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June 13, 2005

A software patent puzzle (part 1)

The controversy over software patents just won't die, with the row over the proposed European Directive on the Patentability of Computer-Implemented Inventions being the latest bit of evidence.

I think this debate is fundamentally misguided, and that the debate may be more fruitfully framed as one about the patentability of computer-generated inventions, not just software. To shed light on this alternative perspective, consider the following puzzle:

You are shown two black boxes that are identical in external appearance and behavior. Each box has an input slot into which an original X-ray print may be fed. After a short delay, each box produces a highly clarified X-ray print in which any tumors are highlighted. The clarified X-rays produced by both boxes are indistinguishable from each other. Assume that the quality of X-ray clarification produced by both boxes is better than that which may be obtained using any preexisting X-ray processing device.

Upon opening both boxes and peering inside, you find in the first box a complex jumble of circuitry and are informed that such circuitry was custom-designed by an expert electrical engineer. In the other box you find a small laptop computer running X-ray image processing software written by a computer programmer. The circuitry in the first box and the software in the second box implement precisely the same X-ray clarification algorithm.

Question: Is there any basis for deeming the circuit-implemented X-ray clarification device to be patentable subject matter, but not the software-implemented clarification device? Post your answers below.

(This hypothetical first appeared in an article that I wrote, but which is not yet available online. All the better -- now you can't cheat!)

Posted by Robert at June 13, 2005 1:00 AM
category: Software Patents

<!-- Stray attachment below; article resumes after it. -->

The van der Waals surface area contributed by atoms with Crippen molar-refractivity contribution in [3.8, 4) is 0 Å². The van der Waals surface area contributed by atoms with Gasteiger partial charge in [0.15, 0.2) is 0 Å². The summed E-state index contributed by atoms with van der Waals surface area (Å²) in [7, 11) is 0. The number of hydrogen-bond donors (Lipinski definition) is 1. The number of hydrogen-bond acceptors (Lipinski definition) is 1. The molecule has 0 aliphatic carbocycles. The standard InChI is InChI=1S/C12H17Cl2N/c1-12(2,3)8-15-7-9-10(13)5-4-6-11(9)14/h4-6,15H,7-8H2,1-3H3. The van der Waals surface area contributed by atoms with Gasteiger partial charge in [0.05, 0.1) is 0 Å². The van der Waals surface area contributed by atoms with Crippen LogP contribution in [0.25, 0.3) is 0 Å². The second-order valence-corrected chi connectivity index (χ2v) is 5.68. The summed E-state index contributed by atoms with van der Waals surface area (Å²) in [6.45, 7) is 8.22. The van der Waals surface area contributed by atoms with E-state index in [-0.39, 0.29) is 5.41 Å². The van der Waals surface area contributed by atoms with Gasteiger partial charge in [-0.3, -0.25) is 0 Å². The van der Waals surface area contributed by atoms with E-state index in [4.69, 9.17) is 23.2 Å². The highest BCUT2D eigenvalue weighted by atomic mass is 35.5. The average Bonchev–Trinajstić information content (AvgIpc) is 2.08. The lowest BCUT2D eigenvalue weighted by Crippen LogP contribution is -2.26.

Comments

Robert,

You have a law professor's flair for point-proving hypotheticals. Assuming patentability of the circuit-driven device, I cannot think of a reason why the computer-driven device would not also be patentable. The fact that one machine uses circuitry designed by an electrical engineer and the other uses software designed by a computer engineer seems irrelevant. The bottom line is that in each case a human being has rigged a machine to use the same algorithm to accomplish the same result -- a clarified x-ray.

Both devices in the hypothetical utilize an automated process. There may be a difference as to the degree of automation used by each machine, but the basic human/machine dynamic is the same in both. Indeed, the first machine uses circuitry directly, while the second uses a software code to drive someone else's (i.e. the chip manufacturer's) circuitry. Basing patentability on the degree of automation involved, i.e. on when in the process human input "ends" and machine process "begins" seems like a surefire path to a very slippery slope.

Let's extend the hypothetical to include a third machine, using the same algorithm and producing the same result as the first two. The third machine, like the second, utilizes a laptop computer, but in this case the software was actually "written" by another software program. More specifically, let's assume that the algorithm is the key to the process and that the laptop in the third machine executed an independent program to come up with the optimal algorithm, which, again, turns out to be the same algorithm as is used in the first two machines.

Any effort to set a threshold, whether quantitative, qualitative or both, below which "human input" becomes insufficient for patentability, would be hopelessly arbitrary. Human make machines. The machines that humans make do things. The things that we can make machines do are becoming more and more sophisticated. In fact, as indicated by the hypothetical third box, technology can be set in motion to produce new technology. One is reminded of the "prime mover" theory of divinity. If a human being sets technology in motion, the resulting automation, even automation which is layers removed from the initial technology, seems to me to be the product of human effort. In the hypothetical, circuitry and software are basic elements of the machines, but at the end of the day each is but a machine running a single clarification algorithm.

Now, if you were to open one of the boxes to find a team of x-ray clarification gnomes processing each x-ray as it comes through...

Glen

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